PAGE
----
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If you insert a conductor without touching either plates you end up with two capacitors in series with the widths less than that of the original capacitor you had before you inserted the conductor.


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I would suggest finding the electric field due to the three rods and integrating that to find the potential difference. That way you would not need a reference point, since all you are finding is a potential difference. Keep in mind that the wires have a diameter $a$, so that when integrating the electric field, you should approach each wire no closer than ...


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It depends. The time evolution stays the same: $V(t)=V_0 e^{-5}e^{-t/\tau}$, the "non stabilized" part of the total voltage is just smaller. Often this part is considered constant for practical purposes.


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After $5 \tau$, the voltage across the capacitor is about $.7$% of what it was originally. There are definitely situations where this $.7$% could be significant, so when the problem says you can consider this voltage to be zero, it probably means that the accuracy of any tool you would use to measure the system is low enough that it wouldn't be able to ...


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Since many metals form a thin oxide layer of relatively high resistivity, they can be used to affect the dielectric properties of a capacitor made from that material. For example, aluminium, tantalum and even copper all form oxide layers with high resistivity (compared to the respective metals) and high relative permittivity (dielectric constant). Since ...


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Force per unit length would be given by $$F=\alpha E.$$ For an infinite line charge the electric field at a distance $d$ is, by Gauss' Law, $$E=\frac{\alpha}{2\pi \epsilon_{0} d}.$$ The dielectric is made of dipoles, so you should be able to figure out why it makes no difference to the field outside the wire. And the two wires are far enough apart that we ...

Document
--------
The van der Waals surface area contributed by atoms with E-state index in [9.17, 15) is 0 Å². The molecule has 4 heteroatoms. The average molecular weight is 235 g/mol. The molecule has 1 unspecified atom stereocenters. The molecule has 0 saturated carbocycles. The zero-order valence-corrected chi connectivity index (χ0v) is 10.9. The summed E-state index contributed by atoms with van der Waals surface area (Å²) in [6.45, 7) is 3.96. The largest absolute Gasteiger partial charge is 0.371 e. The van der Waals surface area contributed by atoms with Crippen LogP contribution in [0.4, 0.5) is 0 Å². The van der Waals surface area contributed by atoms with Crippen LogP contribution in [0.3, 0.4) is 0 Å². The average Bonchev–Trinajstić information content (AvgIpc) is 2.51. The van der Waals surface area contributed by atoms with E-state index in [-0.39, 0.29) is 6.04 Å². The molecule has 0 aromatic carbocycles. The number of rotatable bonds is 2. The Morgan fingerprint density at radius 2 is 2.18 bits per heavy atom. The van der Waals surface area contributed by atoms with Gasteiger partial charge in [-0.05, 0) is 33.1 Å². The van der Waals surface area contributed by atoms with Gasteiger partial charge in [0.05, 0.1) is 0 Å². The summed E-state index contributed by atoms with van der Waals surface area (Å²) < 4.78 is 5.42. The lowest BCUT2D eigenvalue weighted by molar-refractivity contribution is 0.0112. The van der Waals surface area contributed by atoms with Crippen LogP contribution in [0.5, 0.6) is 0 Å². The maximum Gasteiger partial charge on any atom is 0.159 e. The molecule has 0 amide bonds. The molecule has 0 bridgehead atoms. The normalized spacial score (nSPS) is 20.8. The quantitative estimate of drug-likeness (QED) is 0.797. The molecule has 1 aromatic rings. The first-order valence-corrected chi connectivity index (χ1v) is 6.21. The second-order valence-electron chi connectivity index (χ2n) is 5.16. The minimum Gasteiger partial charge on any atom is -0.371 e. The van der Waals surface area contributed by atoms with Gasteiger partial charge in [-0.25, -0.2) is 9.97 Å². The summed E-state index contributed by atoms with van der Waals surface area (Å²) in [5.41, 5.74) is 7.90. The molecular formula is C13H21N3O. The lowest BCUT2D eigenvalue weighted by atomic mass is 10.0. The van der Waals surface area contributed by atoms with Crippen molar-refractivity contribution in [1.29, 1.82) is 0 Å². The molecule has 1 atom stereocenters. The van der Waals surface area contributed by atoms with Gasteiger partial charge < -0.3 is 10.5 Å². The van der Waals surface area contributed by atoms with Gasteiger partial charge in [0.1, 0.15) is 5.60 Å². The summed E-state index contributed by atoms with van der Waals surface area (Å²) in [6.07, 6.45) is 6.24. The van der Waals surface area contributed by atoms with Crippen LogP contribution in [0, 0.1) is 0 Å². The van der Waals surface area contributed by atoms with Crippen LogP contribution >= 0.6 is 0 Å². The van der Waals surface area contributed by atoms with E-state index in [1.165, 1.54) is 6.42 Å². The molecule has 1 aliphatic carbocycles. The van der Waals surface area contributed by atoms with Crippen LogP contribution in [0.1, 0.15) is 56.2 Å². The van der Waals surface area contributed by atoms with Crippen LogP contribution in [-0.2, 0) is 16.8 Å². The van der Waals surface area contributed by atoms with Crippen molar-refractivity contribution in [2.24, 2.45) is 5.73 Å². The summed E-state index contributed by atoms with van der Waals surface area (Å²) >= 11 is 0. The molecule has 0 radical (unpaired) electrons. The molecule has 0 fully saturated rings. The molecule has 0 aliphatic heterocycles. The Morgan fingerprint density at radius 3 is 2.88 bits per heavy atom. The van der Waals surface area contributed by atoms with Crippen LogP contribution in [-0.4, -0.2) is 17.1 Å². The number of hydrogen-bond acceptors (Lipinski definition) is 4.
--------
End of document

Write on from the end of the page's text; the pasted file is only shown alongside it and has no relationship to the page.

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First point is that you would normally get more charge at the edges. Second point - if you increase the gap then the capacitance would be reduce and the quantity of charge that could be stored for a particular potential difference would be reduced. Remember electric field is charge / distance so decreasing the gap would increase the electric field You ...


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Let's do some calculus. Suppose you have two plates, almost parallel (off by an angle $\alpha$). The plates lie in the XY plane, from $(0, 0)$ to $(x_1, y_1)$. At $x = 0$, the plates are separated by a distance $z_0$, and at $x = x_1$, the plates are separated by a distance $z_1$. We'll now consider an infinitesimally small element of both plates. (Since ...


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It helps to think about Maxwell's equations here. The first one of which is $$ \nabla \cdot \mathbf{E} = \rho / \epsilon_{0} $$ where $\rho$ is the charge density. Electrostatics is always like a chicken and egg problem: charges make fields, but fields move charges around, so it can lead to some confusion. It turns out that in the steady state ...



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